Fall is awards season for Canadian authors. (File illustration)

Column: The Giller Prize

Fall is awards season for Canadian authors. The big three literary prizes for fiction are The Rogers Writers’ Trust Fiction Prize, the Governor General’s Literary Award and the Scotiabank Giller Prize.

This year, several media outlets called the Giller Prize this country’s most prestigious prize. I wonder if that’s really true. Did journalists all get the same Giller-praising press release? Or is it assumed that it’s the most prestigious because it has the biggest prize pot? ($100,000 for the lucky Giller winner versus $50,000 for the Writers’ Trust and $25,000 for the GGs)

Something has definitely changed to bump the Giller’s prestige past the Governor General’s Award, a stately prize started in 1937.

The Giller was first awarded in 1994. In its early years, it often felt more like a duty than a joy to read the winners. Many of them were well known Canadian icons such as Margaret Atwood and Alice Munro. By the time Munro won a second time, many of us wondered if there wasn’t anyone fresh on the literary scene who deserved a win.

Since that time, the winners have largely been lesser known or more adventurous choices. This year the award winners for The Governor General and the Giller were equally intriguing, and by authors, I had not yet read.

Joel Thomas Hynes won the GG for his book, We’ll All Be Burnt in our Beds Some Night. Newfoundlander Johnny Keough faces jail time for assaulting his girlfriend with a teapot. On the day of his court date, the girlfriend suddenly dies, and Johnny gets a second chance at a clean life. Rather than go straight; however, Johnny rampages through town. He finds himself on the run from St. John’s to Vancouver, toting the girlfriend’s ashes. This book is filled with darkly comic escapades, which at the same time give incredible insight into the odds stacked against youth like Johnny.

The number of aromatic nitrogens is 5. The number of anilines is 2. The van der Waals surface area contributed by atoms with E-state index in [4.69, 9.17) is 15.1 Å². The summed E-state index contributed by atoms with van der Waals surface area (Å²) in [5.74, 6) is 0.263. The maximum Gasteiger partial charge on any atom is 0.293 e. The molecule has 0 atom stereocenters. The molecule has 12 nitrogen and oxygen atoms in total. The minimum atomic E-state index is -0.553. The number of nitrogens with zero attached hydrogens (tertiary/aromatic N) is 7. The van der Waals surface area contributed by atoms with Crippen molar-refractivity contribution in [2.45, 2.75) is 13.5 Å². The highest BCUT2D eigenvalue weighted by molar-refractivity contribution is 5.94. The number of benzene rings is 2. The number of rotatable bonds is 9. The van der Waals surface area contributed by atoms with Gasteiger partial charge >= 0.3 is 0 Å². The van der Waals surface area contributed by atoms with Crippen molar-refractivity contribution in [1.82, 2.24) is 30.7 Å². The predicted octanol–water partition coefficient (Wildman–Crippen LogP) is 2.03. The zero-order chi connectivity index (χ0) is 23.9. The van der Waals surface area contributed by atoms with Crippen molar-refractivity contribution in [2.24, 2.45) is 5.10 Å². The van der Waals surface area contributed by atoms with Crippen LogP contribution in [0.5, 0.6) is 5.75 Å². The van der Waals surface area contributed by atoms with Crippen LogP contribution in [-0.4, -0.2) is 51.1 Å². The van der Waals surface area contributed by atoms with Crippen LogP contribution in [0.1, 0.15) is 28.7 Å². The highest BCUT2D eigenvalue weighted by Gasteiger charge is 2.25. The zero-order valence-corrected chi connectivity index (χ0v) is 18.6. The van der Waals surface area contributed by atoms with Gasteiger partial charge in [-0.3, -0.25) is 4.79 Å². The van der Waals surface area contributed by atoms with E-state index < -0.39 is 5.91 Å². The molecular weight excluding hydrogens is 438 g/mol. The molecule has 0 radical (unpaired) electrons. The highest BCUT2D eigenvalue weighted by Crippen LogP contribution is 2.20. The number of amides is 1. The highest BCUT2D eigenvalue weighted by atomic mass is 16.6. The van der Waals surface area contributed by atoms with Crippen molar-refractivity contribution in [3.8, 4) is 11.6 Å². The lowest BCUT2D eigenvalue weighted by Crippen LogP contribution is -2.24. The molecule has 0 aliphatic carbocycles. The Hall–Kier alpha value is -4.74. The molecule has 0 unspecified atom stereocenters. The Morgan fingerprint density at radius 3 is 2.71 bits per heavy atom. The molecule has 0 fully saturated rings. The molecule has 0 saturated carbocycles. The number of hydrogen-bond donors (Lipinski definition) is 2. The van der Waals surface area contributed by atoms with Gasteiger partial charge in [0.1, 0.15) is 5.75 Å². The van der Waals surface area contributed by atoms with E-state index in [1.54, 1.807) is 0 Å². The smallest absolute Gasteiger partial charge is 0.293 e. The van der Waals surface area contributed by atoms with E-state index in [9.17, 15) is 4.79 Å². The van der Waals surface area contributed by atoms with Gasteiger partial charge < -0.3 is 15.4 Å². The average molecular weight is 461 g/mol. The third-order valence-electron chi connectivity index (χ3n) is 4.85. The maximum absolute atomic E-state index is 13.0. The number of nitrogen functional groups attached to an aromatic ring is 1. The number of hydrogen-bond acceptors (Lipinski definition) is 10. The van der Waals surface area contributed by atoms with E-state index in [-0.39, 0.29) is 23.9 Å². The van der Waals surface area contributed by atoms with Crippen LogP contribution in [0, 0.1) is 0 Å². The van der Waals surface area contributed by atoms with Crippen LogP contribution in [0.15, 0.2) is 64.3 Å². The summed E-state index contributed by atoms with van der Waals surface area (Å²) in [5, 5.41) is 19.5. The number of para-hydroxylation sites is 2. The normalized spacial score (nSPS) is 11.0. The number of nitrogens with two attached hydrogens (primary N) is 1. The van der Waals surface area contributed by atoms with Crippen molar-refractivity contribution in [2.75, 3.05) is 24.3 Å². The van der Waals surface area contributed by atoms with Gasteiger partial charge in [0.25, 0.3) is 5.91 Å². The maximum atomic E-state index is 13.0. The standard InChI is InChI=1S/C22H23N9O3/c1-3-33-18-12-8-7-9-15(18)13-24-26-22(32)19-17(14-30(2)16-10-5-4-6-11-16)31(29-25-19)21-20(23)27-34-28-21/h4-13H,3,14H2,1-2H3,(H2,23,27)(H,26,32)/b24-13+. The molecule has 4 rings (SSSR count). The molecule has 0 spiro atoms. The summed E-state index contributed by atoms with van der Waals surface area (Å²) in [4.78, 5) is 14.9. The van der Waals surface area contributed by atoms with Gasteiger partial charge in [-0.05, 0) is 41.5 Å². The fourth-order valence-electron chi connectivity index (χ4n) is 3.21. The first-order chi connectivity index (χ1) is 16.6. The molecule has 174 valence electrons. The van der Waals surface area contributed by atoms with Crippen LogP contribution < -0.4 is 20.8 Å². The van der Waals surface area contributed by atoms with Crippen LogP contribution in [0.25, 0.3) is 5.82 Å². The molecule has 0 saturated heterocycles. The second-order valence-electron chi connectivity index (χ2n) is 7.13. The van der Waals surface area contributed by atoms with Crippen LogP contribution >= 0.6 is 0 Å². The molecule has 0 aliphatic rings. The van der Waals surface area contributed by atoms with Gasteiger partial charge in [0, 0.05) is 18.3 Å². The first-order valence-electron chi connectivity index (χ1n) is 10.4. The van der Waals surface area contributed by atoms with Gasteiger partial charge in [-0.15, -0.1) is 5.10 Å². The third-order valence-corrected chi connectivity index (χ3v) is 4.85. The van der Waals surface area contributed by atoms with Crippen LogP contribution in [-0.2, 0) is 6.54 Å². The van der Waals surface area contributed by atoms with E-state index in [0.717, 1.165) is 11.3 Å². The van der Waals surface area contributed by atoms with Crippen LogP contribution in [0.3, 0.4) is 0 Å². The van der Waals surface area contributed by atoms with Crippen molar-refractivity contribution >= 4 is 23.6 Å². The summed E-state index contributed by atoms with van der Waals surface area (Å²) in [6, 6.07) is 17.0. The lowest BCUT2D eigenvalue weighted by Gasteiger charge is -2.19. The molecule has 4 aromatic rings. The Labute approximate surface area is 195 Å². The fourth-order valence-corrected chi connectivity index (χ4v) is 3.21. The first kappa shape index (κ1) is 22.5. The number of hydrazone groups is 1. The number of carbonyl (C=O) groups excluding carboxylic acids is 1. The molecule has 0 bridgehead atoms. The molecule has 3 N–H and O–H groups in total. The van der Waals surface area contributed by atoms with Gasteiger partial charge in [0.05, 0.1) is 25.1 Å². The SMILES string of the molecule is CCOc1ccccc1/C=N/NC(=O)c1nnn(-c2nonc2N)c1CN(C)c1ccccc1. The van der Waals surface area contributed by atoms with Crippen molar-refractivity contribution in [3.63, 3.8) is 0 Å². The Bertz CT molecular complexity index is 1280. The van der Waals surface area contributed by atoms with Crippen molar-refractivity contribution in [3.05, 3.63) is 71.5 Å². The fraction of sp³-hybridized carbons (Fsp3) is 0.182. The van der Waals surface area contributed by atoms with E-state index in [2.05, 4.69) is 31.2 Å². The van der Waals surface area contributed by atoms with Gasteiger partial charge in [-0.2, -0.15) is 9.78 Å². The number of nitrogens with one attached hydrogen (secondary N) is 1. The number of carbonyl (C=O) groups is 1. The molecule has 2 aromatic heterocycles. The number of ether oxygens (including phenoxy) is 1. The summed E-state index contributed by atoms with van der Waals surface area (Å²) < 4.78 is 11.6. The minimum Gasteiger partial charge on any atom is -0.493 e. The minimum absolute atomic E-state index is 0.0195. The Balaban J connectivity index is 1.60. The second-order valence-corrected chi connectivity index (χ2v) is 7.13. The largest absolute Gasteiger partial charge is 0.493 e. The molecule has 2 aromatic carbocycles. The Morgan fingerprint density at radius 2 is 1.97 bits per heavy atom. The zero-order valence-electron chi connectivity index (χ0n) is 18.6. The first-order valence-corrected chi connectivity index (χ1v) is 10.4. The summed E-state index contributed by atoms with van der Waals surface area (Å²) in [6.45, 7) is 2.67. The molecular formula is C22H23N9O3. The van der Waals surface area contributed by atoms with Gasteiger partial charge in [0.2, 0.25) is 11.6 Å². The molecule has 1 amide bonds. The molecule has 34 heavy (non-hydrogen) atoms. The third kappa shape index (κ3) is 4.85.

Bellevue Square by Michael Redhill was the Giller winner, and also features a single narrator battling inner demons. This time, it’s Jean Mason, who runs a bookstore. Patrons keep telling Jean that they’ve her doppelganger around town. But, have they? Bellevue Square is such a complete mash-up of Jean’s imaginings and reality, that it becomes an exciting and slightly disturbing experience of what it might be like to be delusional.

This year’s winner of the Rogers Writers’ Trust Fiction Prize is David Chariandy’s Brother, a story of Trinidadian immigrants trying to get by. Chariandy is soon to be a household name: his previous book Soucouyant was shorted listed for a GG and longlisted for the Giller. The Writers’ Trust doubled their prize winnings this year, so it seems that the big three are not yet done jostling for the title of most prestigious Canadian literary prize. Whoever is on top, it’s all a win for readers.

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